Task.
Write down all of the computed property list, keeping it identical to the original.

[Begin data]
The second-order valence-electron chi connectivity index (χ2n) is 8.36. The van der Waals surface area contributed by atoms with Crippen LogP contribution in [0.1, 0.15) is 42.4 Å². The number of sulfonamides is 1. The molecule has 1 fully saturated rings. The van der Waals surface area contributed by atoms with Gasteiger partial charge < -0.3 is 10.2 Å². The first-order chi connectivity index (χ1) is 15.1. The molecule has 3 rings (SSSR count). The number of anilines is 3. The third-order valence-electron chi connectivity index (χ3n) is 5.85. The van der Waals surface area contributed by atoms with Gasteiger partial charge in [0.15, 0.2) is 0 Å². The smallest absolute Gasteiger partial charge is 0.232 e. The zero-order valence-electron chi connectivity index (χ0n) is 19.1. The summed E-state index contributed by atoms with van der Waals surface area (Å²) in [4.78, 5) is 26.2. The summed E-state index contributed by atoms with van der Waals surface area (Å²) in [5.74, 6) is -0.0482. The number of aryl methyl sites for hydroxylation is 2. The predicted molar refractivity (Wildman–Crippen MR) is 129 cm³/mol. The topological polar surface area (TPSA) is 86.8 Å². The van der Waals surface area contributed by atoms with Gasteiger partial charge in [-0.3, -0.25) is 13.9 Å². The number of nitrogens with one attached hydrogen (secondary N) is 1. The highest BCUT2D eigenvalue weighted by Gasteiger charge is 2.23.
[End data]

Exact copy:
The second-order valence-electron chi connectivity index (χ2n) is 8.36. The van der Waals surface area contributed by atoms with Crippen LogP contribution in [0.1, 0.15) is 42.4 Å². The number of sulfonamides is 1. The molecule has 1 fully saturated rings. The van der Waals surface area contributed by atoms with Gasteiger partial charge < -0.3 is 10.2 Å². The first-order chi connectivity index (χ1) is 15.1. The molecule has 3 rings (SSSR count). The number of anilines is 3. The third-order valence-electron chi connectivity index (χ3n) is 5.85. The van der Waals surface area contributed by atoms with Gasteiger partial charge in [0.15, 0.2) is 0 Å². The smallest absolute Gasteiger partial charge is 0.232 e. The zero-order valence-electron chi connectivity index (χ0n) is 19.1. The summed E-state index contributed by atoms with van der Waals surface area (Å²) in [4.78, 5) is 26.2. The summed E-state index contributed by atoms with van der Waals surface area (Å²) in [5.74, 6) is -0.0482. The number of aryl methyl sites for hydroxylation is 2. The predicted molar refractivity (Wildman–Crippen MR) is 129 cm³/mol. The topological polar surface area (TPSA) is 86.8 Å². The van der Waals surface area contributed by atoms with Gasteiger partial charge in [-0.3, -0.25) is 13.9 Å². The number of nitrogens with one attached hydrogen (secondary N) is 1. The highest BCUT2D eigenvalue weighted by Gasteiger charge is 2.23.